A commodity tax is a tax on goods or services.
Tyler Cowen (reference below, video on right) identifies the three important ideas about commodity taxation:
- Who pays the tax does not depend on who writes the check to the government
- Who pays the tax does depend on the relative elasticities of demand and supply
- Commodity taxation raises revenue and creates lost gains from trade (dead weight loss)
Who actually pays does not depend on who writes the check
Cowen illustrates the first point – that the economic incidence of the tax does not depend on the legal incidence of the tax – by walking through two the two graphs below, looking first at the effect of a tax on sellers and second at the effect of a tax on buyers.
Using the “tax wedge” for analysis
Cowen explains that, since it doesn’t matter whether the buyers or sellers are taxed, one can use an easier technique for determining the price and quantity effects of a commodity tax – the “tax wedge.” The diagram below shows the effect of “driving a $1 tax wedge into the supply and demand curves.”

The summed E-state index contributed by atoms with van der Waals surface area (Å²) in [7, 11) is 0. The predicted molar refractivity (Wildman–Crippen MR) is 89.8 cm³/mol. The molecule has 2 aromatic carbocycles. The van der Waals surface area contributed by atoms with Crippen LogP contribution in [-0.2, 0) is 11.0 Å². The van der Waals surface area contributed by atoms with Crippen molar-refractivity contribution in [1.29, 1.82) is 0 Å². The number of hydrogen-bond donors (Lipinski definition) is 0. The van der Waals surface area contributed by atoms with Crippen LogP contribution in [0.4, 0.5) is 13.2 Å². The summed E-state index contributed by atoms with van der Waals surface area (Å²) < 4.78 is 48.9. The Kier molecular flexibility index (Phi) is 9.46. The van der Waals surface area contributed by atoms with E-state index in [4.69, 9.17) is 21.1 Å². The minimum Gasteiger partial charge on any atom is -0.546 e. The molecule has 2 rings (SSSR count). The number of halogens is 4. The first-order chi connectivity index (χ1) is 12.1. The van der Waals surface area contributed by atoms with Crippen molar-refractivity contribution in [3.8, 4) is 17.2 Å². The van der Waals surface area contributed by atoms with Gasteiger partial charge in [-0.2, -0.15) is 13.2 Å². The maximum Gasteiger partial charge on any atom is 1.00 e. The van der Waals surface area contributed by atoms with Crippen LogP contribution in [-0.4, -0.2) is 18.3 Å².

Practice questions (from MRU Chapter 4)
From http://www.mruniversity.com/node/186781, accessed 28 April 2016.
Tyler Cowen, Commodity Taxes, Marginal Revolution University, 11-minute video, at http://www.mruniversity.com/courses/principles-economics-microeconomics/taxes-subsidies-definition-tax-wedge, accessed 28 April 2016.
Atlas topic and subject
Page created by: Ian Clark, last modified on 29 April 2016.
Image: Minute 0.20 of MRU Video, at http://www.mruniversity.com/courses/principles-economics-microeconomics/taxes-subsidies-definition-tax-wedge, accessed 28 April 2016.